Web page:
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It will save $5.7 million annually

The U.S. Air Force is making use of iPads instead of heavy flight manuals, and it's saving quite a bit of money in doing so. 

The Air Force said it would save over $50 million in the next 10 years thanks to its recent deployment of iPads. The iPads eliminate the need to print thousands of flights manuals on paper, which proves to be heavy on planes. 

According to Major Brian Moritz, Electronic Flight Bag (EFB) program manager, removing all of the paper alone results in $750,000 in fuel savings annually (since the extra weight requires extra fuel). Weight varies from 250 pounds in a four-person C-17 up to 490 pounds in a C-5 with 10 crewmembers. 

Add this to print and distribution costs, and Moritz said the Air Force is saving $5.7 million per year with the iPads. This equates to over $50 million in a 10-year period. 

The Air Force's Air Mobility Command (AMC) scored a $9.36 million contract to deploy 18,000 iPads. Today, AMC aircrews are using about 16,000 of those iPads while the other 2,000 are being distributed amongst other Air Force units. 

Aside from just cost savings, the iPads also prove to be helpful in finding information quickly. The keyword search alone helps pilots work more efficiently in emergency situations instead of searching through dense manuals. 

Apple has been working its way into the military through more than just iPads, though (and to more branches than just the Air Force). In March of this year, it was reported that the U.S. Department of Defense (DOD) planned to purchase 650,000 iOS devices. This included 120,000 iPads, 100,000 iPad minis, 200,000 iPod Touches, and over 20,000 iPhones.

The purchase was to replace old BlackBerry handsets. 

Earlier this month, the DOD approved the use of Samsung smartphones running a secure version of Android called Knox. Other versions of Android and Apple's iOS are currently awaiting approval as well. These decisions are expected to be made by the end of May.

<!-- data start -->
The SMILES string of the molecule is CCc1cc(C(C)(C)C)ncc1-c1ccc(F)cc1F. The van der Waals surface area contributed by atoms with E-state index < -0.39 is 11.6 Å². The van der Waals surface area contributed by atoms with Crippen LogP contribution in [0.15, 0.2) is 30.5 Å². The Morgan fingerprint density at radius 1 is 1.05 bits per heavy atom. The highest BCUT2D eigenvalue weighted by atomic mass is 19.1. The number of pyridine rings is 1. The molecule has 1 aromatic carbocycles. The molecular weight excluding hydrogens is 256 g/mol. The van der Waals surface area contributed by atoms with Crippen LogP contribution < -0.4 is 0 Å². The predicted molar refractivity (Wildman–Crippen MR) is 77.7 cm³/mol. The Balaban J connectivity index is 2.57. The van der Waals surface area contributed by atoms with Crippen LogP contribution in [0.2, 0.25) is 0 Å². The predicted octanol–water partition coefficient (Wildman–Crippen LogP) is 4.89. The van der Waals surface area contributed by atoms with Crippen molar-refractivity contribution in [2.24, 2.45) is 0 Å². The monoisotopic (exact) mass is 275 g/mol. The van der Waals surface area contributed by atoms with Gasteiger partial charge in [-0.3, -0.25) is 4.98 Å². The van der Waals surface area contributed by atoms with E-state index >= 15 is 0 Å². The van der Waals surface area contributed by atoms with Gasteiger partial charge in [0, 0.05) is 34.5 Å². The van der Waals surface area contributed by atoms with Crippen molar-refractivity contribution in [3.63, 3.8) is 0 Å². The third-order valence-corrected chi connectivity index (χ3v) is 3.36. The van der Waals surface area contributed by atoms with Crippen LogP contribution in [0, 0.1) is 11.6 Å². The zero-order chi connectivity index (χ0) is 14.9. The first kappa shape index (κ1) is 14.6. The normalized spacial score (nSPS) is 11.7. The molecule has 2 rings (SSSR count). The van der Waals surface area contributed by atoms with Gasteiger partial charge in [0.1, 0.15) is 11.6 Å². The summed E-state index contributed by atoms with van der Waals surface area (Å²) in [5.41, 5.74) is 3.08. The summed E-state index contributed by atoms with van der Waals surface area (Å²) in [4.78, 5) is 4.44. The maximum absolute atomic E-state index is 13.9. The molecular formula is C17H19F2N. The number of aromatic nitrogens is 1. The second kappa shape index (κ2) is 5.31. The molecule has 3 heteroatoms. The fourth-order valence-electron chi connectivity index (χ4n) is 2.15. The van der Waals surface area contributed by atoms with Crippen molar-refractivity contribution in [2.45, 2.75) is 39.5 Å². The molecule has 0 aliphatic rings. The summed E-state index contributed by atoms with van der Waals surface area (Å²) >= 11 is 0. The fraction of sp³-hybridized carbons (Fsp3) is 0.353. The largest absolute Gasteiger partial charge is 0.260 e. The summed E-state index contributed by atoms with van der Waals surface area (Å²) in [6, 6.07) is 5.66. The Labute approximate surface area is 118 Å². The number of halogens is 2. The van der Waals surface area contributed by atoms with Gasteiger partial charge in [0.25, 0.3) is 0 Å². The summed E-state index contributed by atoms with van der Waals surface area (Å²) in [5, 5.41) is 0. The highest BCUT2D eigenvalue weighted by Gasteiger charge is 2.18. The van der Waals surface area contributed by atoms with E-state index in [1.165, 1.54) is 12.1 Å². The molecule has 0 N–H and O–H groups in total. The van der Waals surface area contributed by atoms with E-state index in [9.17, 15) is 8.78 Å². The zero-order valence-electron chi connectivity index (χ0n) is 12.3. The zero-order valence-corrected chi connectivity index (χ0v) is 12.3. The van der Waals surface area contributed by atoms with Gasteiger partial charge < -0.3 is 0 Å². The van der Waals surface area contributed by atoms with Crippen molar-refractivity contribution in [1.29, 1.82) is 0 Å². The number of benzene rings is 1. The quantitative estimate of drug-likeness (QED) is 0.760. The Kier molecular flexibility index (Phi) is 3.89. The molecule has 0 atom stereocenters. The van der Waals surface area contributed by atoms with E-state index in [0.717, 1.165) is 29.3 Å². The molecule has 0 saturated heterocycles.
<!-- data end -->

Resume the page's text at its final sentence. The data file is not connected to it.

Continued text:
Source: The Street

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RE: or
By TakinYourPoints on 5/20/2013 2:10:22 AM , Rating: 3
Its like wondering why businesses should use Windows desktops when they can buy Core 2 desktops running a Linux distro from 2006 to save money instead.

You have to be where the developers are, and good hardware makes sense.

iPads make sense for tablets because it has thousands of developers making high quality tablet optimized software for the fastest ARM based tablet out there.

Android simply doesn't have niche tablet software for business or enterprise, nor does it have much tablet software in general.

Things like flight manual applications don't exist for Android tablets, while iPad applications like this are already being used in aviation:

Using an iPad means availability of applications, best-in-class hardware, and guaranteed OS support. Using an Android tablet means no tablet optimized apps outside of Netflix and Angry Birds (certainly no real professional apps), slower hardware, poorer vendor support, risk of malware, and no guarantee of timely OS updates.

People complaining that e-ink readers should be used instead do have some point, but then you look at Foreflight's features and its clear why an LCD would be better:

RE: or
By Spuke on 5/20/2013 4:59:25 PM , Rating: 2
Things like flight manual applications don't exist for Android tablets, while iPad applications like this are already being used in aviation:
Security is a HUGE issue with the DoD. They would NOT use an off the shelf app. Also, the number of available apps is irrelevant as far as the DoD is concerned for the same reason. And to answer my question above, Android based hardware WAS approved before the Apple hardware was. For some reason Apple was chosen for this purpose (likely because some commander or commanders kid uses it at home...yes some decisions are made because of that).

"Mac OS X is like living in a farmhouse in the country with no locks, and Windows is living in a house with bars on the windows in the bad part of town." -- Charlie Miller

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